Insight into NCAA for selecting the men’s hockey tournament. Basically, the PairWise will be used but there will be a lot of flexibility and subjectivity used. There will be ability to move teams up and down based on strength of schedule. Story on @USCHO shortly.— Jimmy Connelly (@jimmyconnelly) February 16, 2021
Teams currently inside the tournament field according to Pairwise: Canisius(as a #1 seed!), American International, Michigan Tech, Robert Morris, Lake Superior State
Teams currently outside the tournament field according to Pairwise: Anyone from the NCHC that isn’t North Dakota, Michigan, Providence, Northeastern
Yes, adjustments will be made. But you’d have to make adjustments so big to gain any semblance of reality that you’re basically not using the Pairwise at all, which is the right call.
Guessing the source here who said it’s “basically the Pairwise” is not a big numbers guy.
The other option here, which might make more sense is that they’re using ‘Pairwise’ to mean they’re going to compare each individual team’s resume against every other individual team’s resume and selecting the teams that win the most comparisons. It doesn’t necessarily have to be so dependent on RPI, which needs interconference play to work.
You still run into the fundamental problem of this exercise, which is that you have to assign a value to how good you think the Big Ten is versus how good you think the NCHC is versus how good you think Hockey East is and opinions are definitely going to differ there with so little hard data. But there may be enough of a cohort of teams we can all agree are Very Good—maybe the top five-ish teams—and a cohort that we can agree are Not Good and use the records against each group to give some clarity in sorting out the teams in the middle.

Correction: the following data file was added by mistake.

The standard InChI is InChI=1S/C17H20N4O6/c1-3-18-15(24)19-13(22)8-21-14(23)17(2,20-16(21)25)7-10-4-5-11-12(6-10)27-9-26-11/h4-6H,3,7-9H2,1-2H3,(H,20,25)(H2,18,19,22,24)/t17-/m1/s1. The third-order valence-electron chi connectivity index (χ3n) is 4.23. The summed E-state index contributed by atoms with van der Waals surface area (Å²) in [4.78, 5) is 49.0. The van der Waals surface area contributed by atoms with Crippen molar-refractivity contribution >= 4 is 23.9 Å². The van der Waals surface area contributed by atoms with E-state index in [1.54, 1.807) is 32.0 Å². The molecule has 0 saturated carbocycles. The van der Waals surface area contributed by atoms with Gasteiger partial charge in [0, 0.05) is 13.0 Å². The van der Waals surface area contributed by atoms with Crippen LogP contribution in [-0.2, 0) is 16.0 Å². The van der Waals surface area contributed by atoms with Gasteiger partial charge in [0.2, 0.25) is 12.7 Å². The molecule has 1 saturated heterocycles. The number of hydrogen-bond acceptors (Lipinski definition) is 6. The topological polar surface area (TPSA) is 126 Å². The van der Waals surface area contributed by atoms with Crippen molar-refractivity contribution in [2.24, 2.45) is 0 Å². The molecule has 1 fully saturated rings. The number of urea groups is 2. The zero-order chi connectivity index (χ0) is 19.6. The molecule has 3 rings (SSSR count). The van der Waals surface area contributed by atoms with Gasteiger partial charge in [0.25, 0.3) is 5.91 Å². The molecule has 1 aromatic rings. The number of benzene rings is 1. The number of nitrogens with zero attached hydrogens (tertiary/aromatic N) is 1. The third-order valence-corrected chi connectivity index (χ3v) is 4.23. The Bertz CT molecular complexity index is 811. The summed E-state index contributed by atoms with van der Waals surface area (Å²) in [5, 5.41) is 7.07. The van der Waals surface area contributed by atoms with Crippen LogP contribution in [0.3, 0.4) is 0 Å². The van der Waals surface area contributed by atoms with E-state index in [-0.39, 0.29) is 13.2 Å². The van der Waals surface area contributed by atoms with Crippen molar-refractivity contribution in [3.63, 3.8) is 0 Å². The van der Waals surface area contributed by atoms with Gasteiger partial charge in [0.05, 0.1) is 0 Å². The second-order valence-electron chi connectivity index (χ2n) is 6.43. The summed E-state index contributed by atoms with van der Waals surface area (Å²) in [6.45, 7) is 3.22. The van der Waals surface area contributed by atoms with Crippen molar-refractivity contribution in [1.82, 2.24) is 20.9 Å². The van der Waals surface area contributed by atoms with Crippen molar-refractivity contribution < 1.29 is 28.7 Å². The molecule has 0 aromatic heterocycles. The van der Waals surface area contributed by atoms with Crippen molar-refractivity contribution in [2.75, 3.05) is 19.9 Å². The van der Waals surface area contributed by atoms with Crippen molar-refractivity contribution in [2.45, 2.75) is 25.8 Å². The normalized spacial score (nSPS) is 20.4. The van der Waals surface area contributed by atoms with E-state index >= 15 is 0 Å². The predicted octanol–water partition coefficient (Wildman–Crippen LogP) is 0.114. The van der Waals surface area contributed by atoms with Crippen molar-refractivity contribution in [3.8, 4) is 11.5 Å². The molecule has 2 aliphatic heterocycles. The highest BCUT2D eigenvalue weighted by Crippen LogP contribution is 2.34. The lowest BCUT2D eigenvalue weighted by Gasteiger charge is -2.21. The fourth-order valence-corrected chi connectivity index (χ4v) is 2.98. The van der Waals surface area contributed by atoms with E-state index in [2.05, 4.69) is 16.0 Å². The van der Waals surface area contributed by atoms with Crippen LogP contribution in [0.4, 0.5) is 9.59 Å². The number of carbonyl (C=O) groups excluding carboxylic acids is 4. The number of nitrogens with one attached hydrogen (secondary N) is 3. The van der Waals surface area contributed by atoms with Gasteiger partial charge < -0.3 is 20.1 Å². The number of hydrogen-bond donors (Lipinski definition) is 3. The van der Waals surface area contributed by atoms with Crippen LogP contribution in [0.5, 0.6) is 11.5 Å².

That’s not perfect. Some would argue, and I would agree, beating Denver is a much more difficult task than beating Michigan State or New Hampshire, even though they all have similar records. But I’m not sure there’s a better system.
Anyway, here’s how I have the men’s field ranked this week.
Tier I: Yes
- North Dakota
- Boston College
- Minnesota State
I’m sticking with UMass in the top group. The Hockey East Power Index has BU ahead at the moment, but to me, UMass has the more extensive body of work with almost twice as many games played as BU, so I think you have to give them the edge for now.
I’m also moving Minnesota back into the top group after they seem to have righted the ship with a tough road sweep at Notre Dame. It’s an admittedly acute and rather meaningless distinction.
Tier II: Probably
6. Boston University
BU keeps winning games despite missing various key players. They’re up to 10 games now and getting closer to moving into that top group.
7. Minnesota Duluth
The Bulldogs had a disaster of a weekend at Western Michigan, getting swept by the Broncos. It’s just one weekend, so I don’t think it’s time to panic, but it certainly brings them closer to the pack of teams just behind them. They’ve got a single game this Thursday hosting Colorado College that will be very important in terms of getting things back on track.
8. St. Cloud State
The Huskies narrowly avoided disaster of their own this past weekend. They blew a 1-0 third period lead on Friday night in a wild third period that saw three goals scored in 16 seconds and ended up losing that game 3-2 to Miami. They trailed the RedHawks 2-1 heading into the third period on Saturday night, but were able to rally for a 4-2 victory. They left some points on the table Friday night, but a road split is never that terrible of a result in the NCHC and enough to hold steady for them. They can also feel a little better about getting swept at Western Michigan earlier this year after the same happened to UMD.
Wisconsin bounced back from a blowout loss on Saturday to get a win on Sunday, and a road split against a team most people think is a tournament team is a positive result. I remain skeptical that the upper tier of the Big Ten is better than the upper tier of the NCHC, but I seem to be in the minority there and am willing to accede a little bit.